Fairy Tales

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Overview

Children's and Household Tales (German: Kinder- und Hausmärchen) is a collection of German fairy tales first published in 1812 by the Grimm brothers, Jacob and Wilhelm. The collection is commonly known in the Anglosphere as Grimm's Fairy Tales (German: Grimms Elfenmärchen).
The first volume of the first edition was published in 1812, containing 86 stories; the second volume of 70 stories followed in 1815. For the second edition, two volumes were issued in 1819 and a third in ...
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Fairy Tales

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Overview

Children's and Household Tales (German: Kinder- und Hausmärchen) is a collection of German fairy tales first published in 1812 by the Grimm brothers, Jacob and Wilhelm. The collection is commonly known in the Anglosphere as Grimm's Fairy Tales (German: Grimms Elfenmärchen).
The first volume of the first edition was published in 1812, containing 86 stories; the second volume of 70 stories followed in 1815. For the second edition, two volumes were issued in 1819 and a third in 1822, totalling 170 tales. The third edition appeared in 1837; fourth edition, 1840; fifth edition, 1843; sixth edition, 1850; seventh edition, 1857. Stories were added, and also subtracted, from one edition to the next, until the seventh held 211 tales. All editions were extensively illustrated, first by Philipp Grot Johann and, after his death in 1892, by German illustrator Robert Leinweber.

The first volumes were much criticized because, although they were called "Children's Tales", they were not regarded as suitable for children, both for the scholarly information included and the subject matter. Many changes through the editions - such as turning the wicked mother of the first edition in Snow White and Hansel and Gretel (shown in original Grimm stories as Hänsel and Grethel) to a stepmother, were probably made with an eye to such suitability. They removed sexual references-such as Rapunzel's innocently asking why her dress was getting tight around her belly, and thus naïvely revealing her pregnancy and the prince's visits to her stepmother-but, in many respects, violence, particularly when punishing villains, was increased.

In 1825 the Brothers published their Kleine Ausgabe or "small edition", a selection of 50 tales designed for child readers. This children's version went through ten editions between 1825 and 1858.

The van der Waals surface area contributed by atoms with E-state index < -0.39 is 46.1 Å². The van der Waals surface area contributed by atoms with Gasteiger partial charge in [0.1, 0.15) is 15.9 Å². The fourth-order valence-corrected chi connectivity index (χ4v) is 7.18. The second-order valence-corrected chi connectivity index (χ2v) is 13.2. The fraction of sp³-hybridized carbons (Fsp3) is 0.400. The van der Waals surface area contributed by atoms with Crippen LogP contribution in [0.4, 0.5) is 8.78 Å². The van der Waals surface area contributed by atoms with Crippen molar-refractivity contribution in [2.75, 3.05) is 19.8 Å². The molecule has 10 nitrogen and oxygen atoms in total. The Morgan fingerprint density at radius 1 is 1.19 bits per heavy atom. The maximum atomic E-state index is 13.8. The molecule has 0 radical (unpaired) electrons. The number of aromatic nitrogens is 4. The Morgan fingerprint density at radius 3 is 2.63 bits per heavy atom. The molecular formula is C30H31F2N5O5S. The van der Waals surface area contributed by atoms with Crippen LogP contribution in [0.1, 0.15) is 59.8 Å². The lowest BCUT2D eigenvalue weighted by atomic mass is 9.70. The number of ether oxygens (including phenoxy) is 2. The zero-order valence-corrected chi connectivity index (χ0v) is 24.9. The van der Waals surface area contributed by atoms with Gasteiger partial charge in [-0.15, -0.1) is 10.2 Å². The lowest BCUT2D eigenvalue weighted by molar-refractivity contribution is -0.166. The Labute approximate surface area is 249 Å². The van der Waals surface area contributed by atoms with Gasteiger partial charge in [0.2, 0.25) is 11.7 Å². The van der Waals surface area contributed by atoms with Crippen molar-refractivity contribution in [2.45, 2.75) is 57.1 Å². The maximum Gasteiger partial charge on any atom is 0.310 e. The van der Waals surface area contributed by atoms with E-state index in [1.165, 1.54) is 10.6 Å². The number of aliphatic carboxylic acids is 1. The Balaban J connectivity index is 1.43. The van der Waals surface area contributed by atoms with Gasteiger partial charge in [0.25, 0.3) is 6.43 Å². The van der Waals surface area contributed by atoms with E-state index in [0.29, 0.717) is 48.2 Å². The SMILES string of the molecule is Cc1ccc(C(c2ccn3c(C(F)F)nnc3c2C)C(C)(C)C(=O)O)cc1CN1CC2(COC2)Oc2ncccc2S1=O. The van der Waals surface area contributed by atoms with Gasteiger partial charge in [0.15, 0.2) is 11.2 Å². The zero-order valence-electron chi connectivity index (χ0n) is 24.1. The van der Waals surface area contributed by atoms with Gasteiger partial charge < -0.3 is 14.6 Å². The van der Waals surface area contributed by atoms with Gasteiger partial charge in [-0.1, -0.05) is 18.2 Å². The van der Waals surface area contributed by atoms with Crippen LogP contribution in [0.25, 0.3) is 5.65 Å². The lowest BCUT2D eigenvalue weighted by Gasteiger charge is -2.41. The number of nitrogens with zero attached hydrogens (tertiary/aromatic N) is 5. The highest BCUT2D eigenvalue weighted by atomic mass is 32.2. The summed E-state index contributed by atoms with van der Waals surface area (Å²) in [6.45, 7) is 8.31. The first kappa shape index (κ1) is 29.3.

The influence of these books was widespread. W. H. Auden praised the collection, during World War II, as one of the founding works of Western culture.[The tales themselves have been put to many uses. Hitler praised them as folkish tales showing children with sound racial instincts seeking racially pure marriage partners, and so strongly that the Allied forces warned against them; for instance, Cinderella with the heroine as racially pure, the stepmother as an alien, and the prince with an unspoiled instinct being able to distinguish. Writers who have written about the Holocaust have combined the tales with their memoirs, as Jane Yolen in her Briar Rose.

The work of the Brothers Grimm influenced other collectors, both inspiring them to collect tales and leading them to similarly believe, in a spirit of romantic nationalism, that the fairy tales of a country were particularly representative of it, to the neglect of cross-cultural influence. Among those influenced were the Russian Alexander Afanasyev, the Norwegians Peter Christen Asbjørnsen and Jørgen Moe, the English Joseph Jacobs, and Jeremiah Curtin, an American who collected Irish tales. There was not always a pleased reaction to their collection. Joseph Jacobs was in part inspired by his complaint that English children did not read English fairy tales; in his own words, "What Perrault began, the Grimms completed".

Three individual works of Wilhelm Grimm include Altdänische Heldenlieder, Balladen und Märchen ('Old Danish Heroic Songs, Ballads, and Folktales') in 1811, Über deutsche Runen ('On German Runes') in 1821, and Die deutsche Heldensage ('The German Heroic Saga') in 1829.